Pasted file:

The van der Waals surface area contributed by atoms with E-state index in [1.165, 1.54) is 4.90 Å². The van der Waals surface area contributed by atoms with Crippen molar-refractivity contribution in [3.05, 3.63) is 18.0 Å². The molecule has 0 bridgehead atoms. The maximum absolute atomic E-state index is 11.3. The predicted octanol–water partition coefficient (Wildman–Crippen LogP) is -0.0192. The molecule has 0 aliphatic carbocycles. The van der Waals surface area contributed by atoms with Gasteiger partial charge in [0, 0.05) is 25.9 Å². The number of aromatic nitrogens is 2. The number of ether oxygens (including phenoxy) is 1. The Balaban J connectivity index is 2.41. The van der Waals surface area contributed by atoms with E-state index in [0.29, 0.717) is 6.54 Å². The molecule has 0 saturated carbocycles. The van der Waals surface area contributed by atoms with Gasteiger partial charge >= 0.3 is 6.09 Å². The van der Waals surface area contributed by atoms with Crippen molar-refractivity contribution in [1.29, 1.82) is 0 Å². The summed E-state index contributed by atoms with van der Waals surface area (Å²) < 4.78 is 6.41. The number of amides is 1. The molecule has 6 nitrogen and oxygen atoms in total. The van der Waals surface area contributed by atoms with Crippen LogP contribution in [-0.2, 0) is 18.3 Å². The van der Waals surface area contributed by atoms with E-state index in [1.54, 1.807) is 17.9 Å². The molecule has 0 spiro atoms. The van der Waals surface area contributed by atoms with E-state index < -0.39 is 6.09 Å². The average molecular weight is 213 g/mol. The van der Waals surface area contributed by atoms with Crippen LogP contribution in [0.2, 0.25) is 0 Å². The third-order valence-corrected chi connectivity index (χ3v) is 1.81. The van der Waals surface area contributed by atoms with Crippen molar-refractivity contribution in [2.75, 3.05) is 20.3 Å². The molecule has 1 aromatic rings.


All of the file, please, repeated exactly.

The van der Waals surface area contributed by atoms with E-state index in [1.165, 1.54) is 4.90 Å². The van der Waals surface area contributed by atoms with Crippen molar-refractivity contribution in [3.05, 3.63) is 18.0 Å². The molecule has 0 bridgehead atoms. The maximum absolute atomic E-state index is 11.3. The predicted octanol–water partition coefficient (Wildman–Crippen LogP) is -0.0192. The molecule has 0 aliphatic carbocycles. The van der Waals surface area contributed by atoms with Gasteiger partial charge in [0, 0.05) is 25.9 Å². The number of aromatic nitrogens is 2. The number of ether oxygens (including phenoxy) is 1. The Balaban J connectivity index is 2.41. The van der Waals surface area contributed by atoms with E-state index in [0.29, 0.717) is 6.54 Å². The molecule has 0 saturated carbocycles. The van der Waals surface area contributed by atoms with Gasteiger partial charge >= 0.3 is 6.09 Å². The van der Waals surface area contributed by atoms with Crippen molar-refractivity contribution in [1.29, 1.82) is 0 Å². The summed E-state index contributed by atoms with van der Waals surface area (Å²) < 4.78 is 6.41. The number of amides is 1. The molecule has 6 nitrogen and oxygen atoms in total. The van der Waals surface area contributed by atoms with Crippen LogP contribution in [-0.2, 0) is 18.3 Å². The van der Waals surface area contributed by atoms with E-state index in [1.54, 1.807) is 17.9 Å². The molecule has 0 spiro atoms. The van der Waals surface area contributed by atoms with E-state index < -0.39 is 6.09 Å². The average molecular weight is 213 g/mol. The van der Waals surface area contributed by atoms with Crippen LogP contribution in [0.2, 0.25) is 0 Å². The third-order valence-corrected chi connectivity index (χ3v) is 1.81. The van der Waals surface area contributed by atoms with Crippen molar-refractivity contribution in [2.75, 3.05) is 20.3 Å². The molecule has 1 aromatic rings.